So, you see, there’s quite a lot going on here with Jesus’ title of ‘Son of God’. Each of these implications are reflected in Jesus’ teachings as well as the doctrines surrounding him in the entire New Testament. What then does all this mean for us today? I have 3 main ideas:

a. Jesus identity as Israel gives us direct access to God and as such we can approach him directly (not relying on traditions as the Pharisees did).

b. We are assured of a genuine cover of our lives when we submit to him; Jesus is capable of understanding us “at all our points of weakness” because he himself was tested but yet without sin as the book of Hebrews tells us.

c. Jesus has given his followers a new identity as the members of the divine city, we have become, in him true Israel; if we remain in him we continue to be true Israel according to John 15.

And, to make things even more interesting. The New Testament would paint Jesus’s life in the same way as the Israelite journey, especially Jesus’s Flee to Egypt, his Baptism, His Period in the Wilderness for 40 days, His Temptation, His Passion and the eschatological aspect of Israel; His Resurrection. The Resurrection is blanketed over mankind and over all creation for those who believe in him. This is why John 1 would tell us, “those who believed in him he gave the power to become sons of God”. Paul the Apostle on the same note would say, “As he is, so also shall we be”.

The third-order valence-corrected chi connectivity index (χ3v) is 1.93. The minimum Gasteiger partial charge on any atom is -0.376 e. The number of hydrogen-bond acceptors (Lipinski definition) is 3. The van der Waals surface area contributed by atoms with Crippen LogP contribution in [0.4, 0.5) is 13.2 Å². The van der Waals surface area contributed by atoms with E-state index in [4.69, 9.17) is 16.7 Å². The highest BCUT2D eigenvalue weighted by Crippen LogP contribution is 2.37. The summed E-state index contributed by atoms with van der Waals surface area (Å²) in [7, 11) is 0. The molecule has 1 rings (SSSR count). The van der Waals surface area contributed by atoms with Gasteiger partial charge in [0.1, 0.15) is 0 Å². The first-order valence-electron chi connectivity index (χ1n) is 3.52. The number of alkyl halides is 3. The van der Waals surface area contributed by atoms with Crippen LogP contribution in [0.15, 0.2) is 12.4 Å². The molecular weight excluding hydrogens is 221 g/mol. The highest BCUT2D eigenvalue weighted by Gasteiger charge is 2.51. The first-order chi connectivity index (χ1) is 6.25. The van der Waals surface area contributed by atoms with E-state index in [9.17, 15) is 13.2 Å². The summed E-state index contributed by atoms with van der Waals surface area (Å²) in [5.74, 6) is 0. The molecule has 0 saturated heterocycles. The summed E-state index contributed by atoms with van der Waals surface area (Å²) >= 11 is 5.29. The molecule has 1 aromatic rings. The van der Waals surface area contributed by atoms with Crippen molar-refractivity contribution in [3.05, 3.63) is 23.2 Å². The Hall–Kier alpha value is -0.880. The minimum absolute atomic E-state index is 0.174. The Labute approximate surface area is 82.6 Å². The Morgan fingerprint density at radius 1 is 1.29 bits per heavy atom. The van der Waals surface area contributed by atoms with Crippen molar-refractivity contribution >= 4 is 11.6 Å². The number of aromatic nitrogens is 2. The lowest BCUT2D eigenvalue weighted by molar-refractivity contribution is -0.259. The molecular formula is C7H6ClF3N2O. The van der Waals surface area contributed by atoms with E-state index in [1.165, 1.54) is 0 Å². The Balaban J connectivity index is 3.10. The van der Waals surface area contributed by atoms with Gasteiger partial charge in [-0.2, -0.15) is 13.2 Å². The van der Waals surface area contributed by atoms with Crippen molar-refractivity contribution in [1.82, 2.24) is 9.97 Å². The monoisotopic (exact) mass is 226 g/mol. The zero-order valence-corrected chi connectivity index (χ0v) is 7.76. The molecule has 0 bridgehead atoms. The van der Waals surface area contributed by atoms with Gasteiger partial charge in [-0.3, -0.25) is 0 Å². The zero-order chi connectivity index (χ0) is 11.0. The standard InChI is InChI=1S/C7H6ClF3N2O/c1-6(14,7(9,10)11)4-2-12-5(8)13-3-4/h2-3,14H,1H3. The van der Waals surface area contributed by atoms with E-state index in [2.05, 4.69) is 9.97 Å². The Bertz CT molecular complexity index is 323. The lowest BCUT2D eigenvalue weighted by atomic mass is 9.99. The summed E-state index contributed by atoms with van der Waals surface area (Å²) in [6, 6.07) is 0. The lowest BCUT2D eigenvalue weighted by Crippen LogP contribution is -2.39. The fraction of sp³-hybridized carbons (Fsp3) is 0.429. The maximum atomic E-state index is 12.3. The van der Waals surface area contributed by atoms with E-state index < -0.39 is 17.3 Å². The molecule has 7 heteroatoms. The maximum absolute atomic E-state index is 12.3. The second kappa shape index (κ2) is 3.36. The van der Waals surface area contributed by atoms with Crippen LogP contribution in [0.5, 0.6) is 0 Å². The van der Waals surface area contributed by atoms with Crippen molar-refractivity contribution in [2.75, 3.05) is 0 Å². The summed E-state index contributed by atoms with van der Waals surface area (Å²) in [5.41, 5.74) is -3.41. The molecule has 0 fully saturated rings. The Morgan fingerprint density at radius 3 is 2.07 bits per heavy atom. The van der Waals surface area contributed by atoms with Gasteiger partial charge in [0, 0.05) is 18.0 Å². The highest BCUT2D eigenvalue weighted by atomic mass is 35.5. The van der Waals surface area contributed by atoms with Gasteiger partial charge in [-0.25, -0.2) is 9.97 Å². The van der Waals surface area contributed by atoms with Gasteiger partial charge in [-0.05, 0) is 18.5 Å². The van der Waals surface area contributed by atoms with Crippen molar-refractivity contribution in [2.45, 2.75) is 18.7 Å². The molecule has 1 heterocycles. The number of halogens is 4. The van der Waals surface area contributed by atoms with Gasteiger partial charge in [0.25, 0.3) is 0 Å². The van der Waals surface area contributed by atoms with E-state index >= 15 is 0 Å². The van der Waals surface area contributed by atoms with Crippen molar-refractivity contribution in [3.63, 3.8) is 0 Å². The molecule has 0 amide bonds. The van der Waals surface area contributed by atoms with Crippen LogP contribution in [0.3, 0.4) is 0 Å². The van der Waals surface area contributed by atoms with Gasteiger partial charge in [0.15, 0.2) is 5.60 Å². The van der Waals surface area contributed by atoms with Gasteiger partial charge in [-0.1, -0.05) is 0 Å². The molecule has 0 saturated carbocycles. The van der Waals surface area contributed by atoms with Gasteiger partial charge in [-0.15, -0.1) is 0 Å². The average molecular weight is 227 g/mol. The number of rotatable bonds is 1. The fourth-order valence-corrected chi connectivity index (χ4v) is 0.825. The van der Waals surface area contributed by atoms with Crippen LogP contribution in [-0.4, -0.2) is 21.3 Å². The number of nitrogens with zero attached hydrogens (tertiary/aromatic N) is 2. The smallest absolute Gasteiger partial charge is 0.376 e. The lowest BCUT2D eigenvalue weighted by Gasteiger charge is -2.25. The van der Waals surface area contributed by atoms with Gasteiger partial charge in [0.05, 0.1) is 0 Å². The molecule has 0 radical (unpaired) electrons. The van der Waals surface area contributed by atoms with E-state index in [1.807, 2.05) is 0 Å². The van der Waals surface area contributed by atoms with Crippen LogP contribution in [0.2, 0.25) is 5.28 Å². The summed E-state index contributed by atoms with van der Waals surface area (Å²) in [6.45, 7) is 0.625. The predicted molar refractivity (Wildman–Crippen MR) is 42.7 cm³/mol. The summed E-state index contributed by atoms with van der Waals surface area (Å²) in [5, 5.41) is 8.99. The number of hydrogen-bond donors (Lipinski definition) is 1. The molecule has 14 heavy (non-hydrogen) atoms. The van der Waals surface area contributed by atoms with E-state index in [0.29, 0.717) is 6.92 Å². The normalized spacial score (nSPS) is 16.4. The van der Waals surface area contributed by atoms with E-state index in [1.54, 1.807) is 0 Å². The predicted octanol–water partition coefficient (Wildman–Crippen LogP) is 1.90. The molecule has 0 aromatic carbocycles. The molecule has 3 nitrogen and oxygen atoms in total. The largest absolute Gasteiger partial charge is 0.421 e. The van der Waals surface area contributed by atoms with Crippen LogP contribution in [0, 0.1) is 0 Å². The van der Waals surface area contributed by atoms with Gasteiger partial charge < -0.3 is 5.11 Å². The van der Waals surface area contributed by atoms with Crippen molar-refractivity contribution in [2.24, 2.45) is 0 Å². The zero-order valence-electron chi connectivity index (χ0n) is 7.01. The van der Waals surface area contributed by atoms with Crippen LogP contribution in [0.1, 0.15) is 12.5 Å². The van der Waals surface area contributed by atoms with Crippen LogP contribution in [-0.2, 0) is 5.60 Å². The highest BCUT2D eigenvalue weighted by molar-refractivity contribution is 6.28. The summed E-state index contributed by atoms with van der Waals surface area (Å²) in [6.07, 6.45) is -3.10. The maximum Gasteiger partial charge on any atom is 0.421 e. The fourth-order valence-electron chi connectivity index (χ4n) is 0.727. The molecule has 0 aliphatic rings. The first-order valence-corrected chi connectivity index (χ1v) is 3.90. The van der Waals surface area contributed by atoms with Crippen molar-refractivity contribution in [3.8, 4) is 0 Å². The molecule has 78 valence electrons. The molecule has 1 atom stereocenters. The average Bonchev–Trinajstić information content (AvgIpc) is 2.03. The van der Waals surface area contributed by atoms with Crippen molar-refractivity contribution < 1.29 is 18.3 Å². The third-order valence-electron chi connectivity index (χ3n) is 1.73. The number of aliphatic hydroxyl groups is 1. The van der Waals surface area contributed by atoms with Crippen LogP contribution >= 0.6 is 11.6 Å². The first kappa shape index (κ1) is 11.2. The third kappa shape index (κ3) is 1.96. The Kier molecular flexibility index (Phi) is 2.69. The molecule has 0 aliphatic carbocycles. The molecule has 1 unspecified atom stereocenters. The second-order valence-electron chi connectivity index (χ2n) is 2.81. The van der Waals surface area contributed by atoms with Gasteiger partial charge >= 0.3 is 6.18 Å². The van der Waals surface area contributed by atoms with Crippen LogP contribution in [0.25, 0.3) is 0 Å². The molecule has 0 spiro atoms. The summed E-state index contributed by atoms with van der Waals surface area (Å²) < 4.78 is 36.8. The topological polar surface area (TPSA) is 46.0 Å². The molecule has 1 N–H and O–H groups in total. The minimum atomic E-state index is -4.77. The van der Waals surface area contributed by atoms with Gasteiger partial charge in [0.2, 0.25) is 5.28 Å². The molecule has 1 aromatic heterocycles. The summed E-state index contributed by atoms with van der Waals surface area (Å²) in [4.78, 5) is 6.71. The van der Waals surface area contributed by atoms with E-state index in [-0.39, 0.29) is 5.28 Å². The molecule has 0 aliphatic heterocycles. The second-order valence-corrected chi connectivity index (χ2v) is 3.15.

“Do not fear, I have overcome…behold I was alive, and was dead and now I am alive forever more”

-Jesus to John

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BLACK PANTHER: THE MOST UNIQUE CONTRIBUTION TO BLACK THEOLOGY

God works through me, the same as you. There is no feat I achieve that you are not capable of.”

-Black Panther